So the first presentation is the hyperactive impulsive presentation. Those are the kids who are talking all the time, jumping when they should be sitting, running, climbing in situations where it might be dangerous. We would say those are Energizer Bunnies. So that's the hyperactive impulsive type.

The next presentation is the inattentive presentation. And these are our kids who are maybe forgetful. They're losing things all the time. It's almost as if you tell them to do something, goes in one ear and out the other. If the hyperactive kids are like Energizer Bunnies, the inattentive kids are like my space cadets. So it was like, "Hey, come back to Earth. Bring it back. Where were you?"

Then we've got the third presentation, which is a combination, where kids present with symptoms of hyperactivity and impulsivity and also symptoms of inattention. So they've got like this gumbo going on, where they have a mix of the symptoms at any given time.

Marissa: That's super clear and really helpful. I've heard it before. I've never heard it explained so well, so thank you very much for that explanation. And I can like envision and see the students that I've worked with and the family members and people that I know and love. That is them.

Julian: So from your perspective, what is unique about ADHD specifically for people of color? And then, even more specifically, for Black families?

Kristin: I think a perfectly timed question. So I'm also Black, in predominantly Black settings, and wasn't even really introduced to the concept of ADHD until my high school years, when the setting that I was educated in was predominantly Black, but it became integrated with more white students. And at the time, what had happened was some students had been put out of their Catholic school and they were sent by their parents to their neighborhood school.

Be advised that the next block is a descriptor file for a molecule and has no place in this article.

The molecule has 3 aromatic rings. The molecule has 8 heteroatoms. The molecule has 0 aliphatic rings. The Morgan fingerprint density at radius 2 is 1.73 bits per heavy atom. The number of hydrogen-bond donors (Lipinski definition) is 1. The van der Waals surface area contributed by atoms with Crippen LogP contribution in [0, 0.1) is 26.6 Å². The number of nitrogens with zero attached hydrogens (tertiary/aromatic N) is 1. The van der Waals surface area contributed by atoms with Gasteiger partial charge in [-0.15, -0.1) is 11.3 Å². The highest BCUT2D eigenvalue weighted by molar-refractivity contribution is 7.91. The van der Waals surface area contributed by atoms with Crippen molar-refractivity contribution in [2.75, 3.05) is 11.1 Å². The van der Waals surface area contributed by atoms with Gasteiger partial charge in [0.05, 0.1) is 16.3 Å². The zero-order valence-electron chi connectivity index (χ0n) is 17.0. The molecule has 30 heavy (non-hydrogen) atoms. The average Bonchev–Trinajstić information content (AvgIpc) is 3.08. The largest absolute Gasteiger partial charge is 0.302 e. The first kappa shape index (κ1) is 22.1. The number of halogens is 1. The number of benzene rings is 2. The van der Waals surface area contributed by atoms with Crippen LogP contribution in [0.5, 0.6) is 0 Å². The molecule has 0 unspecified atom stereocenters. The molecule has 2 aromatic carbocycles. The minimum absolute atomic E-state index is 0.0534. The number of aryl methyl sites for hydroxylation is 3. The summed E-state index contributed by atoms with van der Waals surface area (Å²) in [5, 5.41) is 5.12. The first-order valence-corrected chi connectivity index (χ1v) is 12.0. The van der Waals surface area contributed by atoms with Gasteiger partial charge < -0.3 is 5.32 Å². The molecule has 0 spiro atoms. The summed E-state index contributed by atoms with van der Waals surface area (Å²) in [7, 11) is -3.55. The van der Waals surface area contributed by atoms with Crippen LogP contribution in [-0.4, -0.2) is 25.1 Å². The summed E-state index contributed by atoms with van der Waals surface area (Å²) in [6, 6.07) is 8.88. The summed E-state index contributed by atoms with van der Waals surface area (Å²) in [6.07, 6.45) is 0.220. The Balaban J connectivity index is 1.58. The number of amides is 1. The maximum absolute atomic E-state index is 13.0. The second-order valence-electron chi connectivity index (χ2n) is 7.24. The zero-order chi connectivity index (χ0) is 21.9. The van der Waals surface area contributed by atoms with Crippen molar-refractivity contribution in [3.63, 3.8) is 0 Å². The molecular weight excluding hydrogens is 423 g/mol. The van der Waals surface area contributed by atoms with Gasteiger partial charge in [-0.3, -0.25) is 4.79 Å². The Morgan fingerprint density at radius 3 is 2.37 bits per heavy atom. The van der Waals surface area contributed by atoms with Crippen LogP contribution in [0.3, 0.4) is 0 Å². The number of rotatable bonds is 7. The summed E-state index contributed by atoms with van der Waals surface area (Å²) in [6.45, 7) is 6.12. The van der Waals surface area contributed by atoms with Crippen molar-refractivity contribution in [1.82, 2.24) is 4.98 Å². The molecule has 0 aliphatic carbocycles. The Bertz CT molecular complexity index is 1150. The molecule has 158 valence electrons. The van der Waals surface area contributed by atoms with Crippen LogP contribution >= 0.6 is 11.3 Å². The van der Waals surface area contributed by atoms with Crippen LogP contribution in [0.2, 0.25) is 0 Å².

So it was an interesting community because it's a white community, but the school in the community was all Black and the community didn't send their kids. But once they came, we learned about, oh, people take medication during the day to help them focus. Well, we had never heard of that.

And so I'll disclose I was in high school in the late '90s, early 2000s. I didn't really know anybody who was on medication for ADHD or who had been diagnosed with ADHD. But I started to become aware that some of the kids who came to my school, that they were either diagnosed, that they had been on medication, that people would say things to them: "Did you take your meds today?" And I was like, "What is this?"

Why am I saying all that? I think from the perspective of Black people, if a kid was evaluated or diagnosed, it was sometimes parents might say, oh, you're letting the system label them. OK, so there's already this like cultural mistrust for us and especially parents of Black boys. So that if a school system or a teacher wanted to evaluate a kid who was a Black kid and they presented with symptoms, parents would become mistrustful, because we don't know — you can't trust what the government does.

You can't trust that label won't be applied to your kid and that label won't follow them through their life. And then they won't be able to get a good job and they might be fast-tracked for the prison system. So we have all of this like healthy cultural paranoia that I think impacts Black people historically and currently, when we think about ADHD and diagnosis.

I was talking with my mom today about a friend that I grew up with and, or a couple friends I grew up with, where in retrospect probably did have ADHD, but we were so afraid. Even family members were so afraid of the intervention, due to the labels, that the intervention did not happen.

And in hindsight, yes, maybe they did, but at the time it was not safe to be evaluated, get the label. Or we felt it was unsafe to medicate. So that's kind of my perspective when it comes to like how we're moving through this cultural acceptance of can ADHD be a disorder that doesn't necessarily mean we've got a label that's gonna follow us for life. We can get help, treatment for it.